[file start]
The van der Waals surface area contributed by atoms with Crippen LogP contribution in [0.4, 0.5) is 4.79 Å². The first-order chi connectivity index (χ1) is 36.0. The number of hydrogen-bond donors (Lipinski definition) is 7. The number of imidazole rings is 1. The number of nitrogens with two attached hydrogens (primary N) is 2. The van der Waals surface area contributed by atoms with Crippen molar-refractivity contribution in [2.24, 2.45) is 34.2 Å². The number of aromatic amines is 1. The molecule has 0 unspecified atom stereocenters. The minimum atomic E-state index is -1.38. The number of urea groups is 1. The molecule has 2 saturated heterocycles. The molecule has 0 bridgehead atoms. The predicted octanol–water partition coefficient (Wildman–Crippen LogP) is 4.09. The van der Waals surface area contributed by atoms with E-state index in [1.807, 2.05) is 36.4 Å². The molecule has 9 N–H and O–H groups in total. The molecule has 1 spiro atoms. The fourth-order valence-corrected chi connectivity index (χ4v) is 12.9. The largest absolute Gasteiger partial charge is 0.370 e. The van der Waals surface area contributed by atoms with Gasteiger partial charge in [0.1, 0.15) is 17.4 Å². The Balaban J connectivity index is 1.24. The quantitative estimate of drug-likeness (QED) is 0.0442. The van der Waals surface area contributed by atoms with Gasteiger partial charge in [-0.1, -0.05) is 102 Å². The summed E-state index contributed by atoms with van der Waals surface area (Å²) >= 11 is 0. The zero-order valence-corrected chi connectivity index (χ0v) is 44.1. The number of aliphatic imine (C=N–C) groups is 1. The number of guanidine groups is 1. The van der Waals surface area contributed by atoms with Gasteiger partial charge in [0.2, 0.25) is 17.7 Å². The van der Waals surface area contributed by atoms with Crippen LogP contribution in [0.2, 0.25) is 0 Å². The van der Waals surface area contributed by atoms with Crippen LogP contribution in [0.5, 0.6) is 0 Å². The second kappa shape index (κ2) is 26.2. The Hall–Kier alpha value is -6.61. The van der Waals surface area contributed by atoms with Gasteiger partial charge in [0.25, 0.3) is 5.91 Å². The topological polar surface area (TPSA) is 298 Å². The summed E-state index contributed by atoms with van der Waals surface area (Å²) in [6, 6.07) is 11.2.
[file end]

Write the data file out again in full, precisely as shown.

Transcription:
The van der Waals surface area contributed by atoms with Crippen LogP contribution in [0.4, 0.5) is 4.79 Å². The first-order chi connectivity index (χ1) is 36.0. The number of hydrogen-bond donors (Lipinski definition) is 7. The number of imidazole rings is 1. The number of nitrogens with two attached hydrogens (primary N) is 2. The van der Waals surface area contributed by atoms with Crippen molar-refractivity contribution in [2.24, 2.45) is 34.2 Å². The number of aromatic amines is 1. The molecule has 0 unspecified atom stereocenters. The minimum atomic E-state index is -1.38. The number of urea groups is 1. The molecule has 2 saturated heterocycles. The molecule has 0 bridgehead atoms. The predicted octanol–water partition coefficient (Wildman–Crippen LogP) is 4.09. The van der Waals surface area contributed by atoms with E-state index in [1.807, 2.05) is 36.4 Å². The molecule has 9 N–H and O–H groups in total. The molecule has 1 spiro atoms. The fourth-order valence-corrected chi connectivity index (χ4v) is 12.9. The largest absolute Gasteiger partial charge is 0.370 e. The van der Waals surface area contributed by atoms with Gasteiger partial charge in [0.1, 0.15) is 17.4 Å². The Balaban J connectivity index is 1.24. The quantitative estimate of drug-likeness (QED) is 0.0442. The van der Waals surface area contributed by atoms with Gasteiger partial charge in [-0.1, -0.05) is 102 Å². The summed E-state index contributed by atoms with van der Waals surface area (Å²) >= 11 is 0. The zero-order valence-corrected chi connectivity index (χ0v) is 44.1. The number of aliphatic imine (C=N–C) groups is 1. The number of guanidine groups is 1. The van der Waals surface area contributed by atoms with Gasteiger partial charge in [0.2, 0.25) is 17.7 Å². The van der Waals surface area contributed by atoms with Crippen LogP contribution in [0.2, 0.25) is 0 Å². The van der Waals surface area contributed by atoms with Crippen LogP contribution in [0.5, 0.6) is 0 Å². The second kappa shape index (κ2) is 26.2. The Hall–Kier alpha value is -6.61. The van der Waals surface area contributed by atoms with Gasteiger partial charge in [0.25, 0.3) is 5.91 Å². The topological polar surface area (TPSA) is 298 Å². The summed E-state index contributed by atoms with van der Waals surface area (Å²) in [6, 6.07) is 11.2.